ALMOST half of Zimbabweans faced extreme poverty owing to combined effects of the Covid-19 pandemic and an increase in the price of basic necessities in 2020.

This is according to the Zimbabwe Poverty Update 2017-2019 and 2021 Rapid Poverty Income Consumption and Expenditure Survey (PICES) round three results released by the Zimbabwe National Statistics Agency (ZimStat) yesterday. 

“Almost half the population in Zimbabwe was in extreme poverty in 2020 due to the combined effects of increase in the price of basic necessities, economic contraction caused by the Covid-19 pandemic and poor harvests,” ZimStat director-general Taguma Mahonde said. 

The ZimStat survey was conducted in partnership with the World Bank and Unicef after they designed a high-frequency telephone survey of households to measure the socio-economic impact of Covid-19 on households in the country. 

A sample of 1 800 households was drawn from the 2019 mini PICES. The rapid PICES project, which was first embarked on in June 2020, will be completed in November 2021. 

The second round was conducted from August to September 2020, whilst the third round was conducted from mid-December to mid-March 2021. 

World Bank country manager Mukami Kariuki said ZimStat had made significant progress, as evidenced by the successful collection of data from 1 774 households in the first round, 1 664 in the second round and 1 235 households in the third round. 

“The pandemic’s socio-economic effects continue to cause suffering in communities. The Rapid-PICES exercise captures policy-relevant information that can be used to design strategies to assist communities and mitigate the impact of the pandemic.  

“From this round, the findings reveal that while employment has increased from 51 percent in July 2020 to 57 percent in early 2021, the recovery has only been partial as employment level has not reached the pre-pandemic level thereby contributing to increasing poverty in the country,” Kariuki said.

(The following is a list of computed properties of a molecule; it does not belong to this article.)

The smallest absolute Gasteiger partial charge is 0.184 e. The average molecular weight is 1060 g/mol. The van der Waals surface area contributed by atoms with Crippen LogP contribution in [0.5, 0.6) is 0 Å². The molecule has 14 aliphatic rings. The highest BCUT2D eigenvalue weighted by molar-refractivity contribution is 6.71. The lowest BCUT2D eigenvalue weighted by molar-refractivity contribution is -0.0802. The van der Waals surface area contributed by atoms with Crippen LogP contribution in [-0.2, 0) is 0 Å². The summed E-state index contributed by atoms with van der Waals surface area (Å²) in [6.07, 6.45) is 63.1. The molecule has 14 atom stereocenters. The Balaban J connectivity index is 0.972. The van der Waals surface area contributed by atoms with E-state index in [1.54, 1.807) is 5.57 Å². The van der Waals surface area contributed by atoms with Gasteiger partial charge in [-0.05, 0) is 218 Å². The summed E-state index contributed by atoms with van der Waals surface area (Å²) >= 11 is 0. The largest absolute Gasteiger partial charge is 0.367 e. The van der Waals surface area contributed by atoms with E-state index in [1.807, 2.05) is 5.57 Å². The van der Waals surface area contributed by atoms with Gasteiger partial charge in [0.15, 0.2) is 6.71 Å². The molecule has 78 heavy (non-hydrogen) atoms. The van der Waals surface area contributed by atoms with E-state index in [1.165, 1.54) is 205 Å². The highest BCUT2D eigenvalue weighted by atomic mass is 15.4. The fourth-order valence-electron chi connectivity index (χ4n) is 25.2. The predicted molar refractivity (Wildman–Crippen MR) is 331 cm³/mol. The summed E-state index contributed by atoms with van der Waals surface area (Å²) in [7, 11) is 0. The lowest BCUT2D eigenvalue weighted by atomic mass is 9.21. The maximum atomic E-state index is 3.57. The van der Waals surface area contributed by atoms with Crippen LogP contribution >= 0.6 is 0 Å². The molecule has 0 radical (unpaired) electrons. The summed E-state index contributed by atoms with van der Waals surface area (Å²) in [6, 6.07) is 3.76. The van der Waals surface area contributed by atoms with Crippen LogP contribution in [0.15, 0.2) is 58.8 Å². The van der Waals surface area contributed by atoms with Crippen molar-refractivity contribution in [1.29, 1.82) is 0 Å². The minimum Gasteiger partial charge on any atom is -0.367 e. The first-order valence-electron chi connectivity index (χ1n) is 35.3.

On his part, Unicef representative Tajudeen Oyewale said the third survey that was concluded in March this year found that the pandemic mainly affected children. 

“As results of this round of the survey show, only 40 percent of children were engaged in some form of remote learning, while access to essential health interventions has reduced. 

“Social protection coverage has also been impacted, and I call upon all stakeholders to come together to support the country’s protection programmes,” Oyewale said. 

“Key results from the third round survey found that 63 percent of the population said it would definitely or likely get the vaccine if it was available free of charge; food insecurity level remained high, with 61 percent of the total population and 71 percent of the rural population in severe or moderate food insecurity; and 61 percent of agricultural households in the third round survey participated in Pfumvudza, a government led agricultural programme for small scale farmers,” he added. 

Regarding households that needed medical treatment, Oyewale said a slightly lower fraction representing 84 percent was able to access it in the third-round survey compared to 86 percent in the second round. 

“Lack of money was the primary reason for not being able to access medical treatment. In the third-round survey, 91 percent of school-age children were attending school. 

“However, the Covid-19 pandemic continued to play a negative role in keeping children out of school,” he said further. 

The PICES is a critical survey which provides critical data that is used by the government in informing national policy for social welfare programmes; poverty mapping; and studying income disparities among socio-economic groups among other vital information that is used across all sectors. – Daily News